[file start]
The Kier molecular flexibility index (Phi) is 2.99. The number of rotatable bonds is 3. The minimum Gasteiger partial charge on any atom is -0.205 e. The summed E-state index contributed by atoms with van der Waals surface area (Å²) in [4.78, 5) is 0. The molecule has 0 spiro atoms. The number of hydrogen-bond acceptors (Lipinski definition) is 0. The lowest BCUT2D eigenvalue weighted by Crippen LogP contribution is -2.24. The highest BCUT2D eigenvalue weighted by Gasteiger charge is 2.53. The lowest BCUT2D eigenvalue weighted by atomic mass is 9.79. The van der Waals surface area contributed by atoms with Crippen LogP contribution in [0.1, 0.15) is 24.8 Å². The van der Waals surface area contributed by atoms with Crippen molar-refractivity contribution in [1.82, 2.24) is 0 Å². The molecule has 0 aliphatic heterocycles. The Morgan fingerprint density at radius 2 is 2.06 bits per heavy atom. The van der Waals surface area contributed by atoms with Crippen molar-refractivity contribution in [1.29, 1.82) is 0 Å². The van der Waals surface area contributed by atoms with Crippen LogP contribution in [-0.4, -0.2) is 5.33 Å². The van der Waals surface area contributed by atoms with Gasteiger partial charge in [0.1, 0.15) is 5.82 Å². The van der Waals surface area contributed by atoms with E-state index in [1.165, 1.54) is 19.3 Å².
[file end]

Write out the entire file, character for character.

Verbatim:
The Kier molecular flexibility index (Phi) is 2.99. The number of rotatable bonds is 3. The minimum Gasteiger partial charge on any atom is -0.205 e. The summed E-state index contributed by atoms with van der Waals surface area (Å²) in [4.78, 5) is 0. The molecule has 0 spiro atoms. The number of hydrogen-bond acceptors (Lipinski definition) is 0. The lowest BCUT2D eigenvalue weighted by Crippen LogP contribution is -2.24. The highest BCUT2D eigenvalue weighted by Gasteiger charge is 2.53. The lowest BCUT2D eigenvalue weighted by atomic mass is 9.79. The van der Waals surface area contributed by atoms with Crippen LogP contribution in [0.1, 0.15) is 24.8 Å². The van der Waals surface area contributed by atoms with Crippen molar-refractivity contribution in [1.82, 2.24) is 0 Å². The molecule has 0 aliphatic heterocycles. The Morgan fingerprint density at radius 2 is 2.06 bits per heavy atom. The van der Waals surface area contributed by atoms with Crippen molar-refractivity contribution in [1.29, 1.82) is 0 Å². The van der Waals surface area contributed by atoms with Crippen LogP contribution in [-0.4, -0.2) is 5.33 Å². The van der Waals surface area contributed by atoms with Gasteiger partial charge in [0.1, 0.15) is 5.82 Å². The van der Waals surface area contributed by atoms with E-state index in [1.165, 1.54) is 19.3 Å².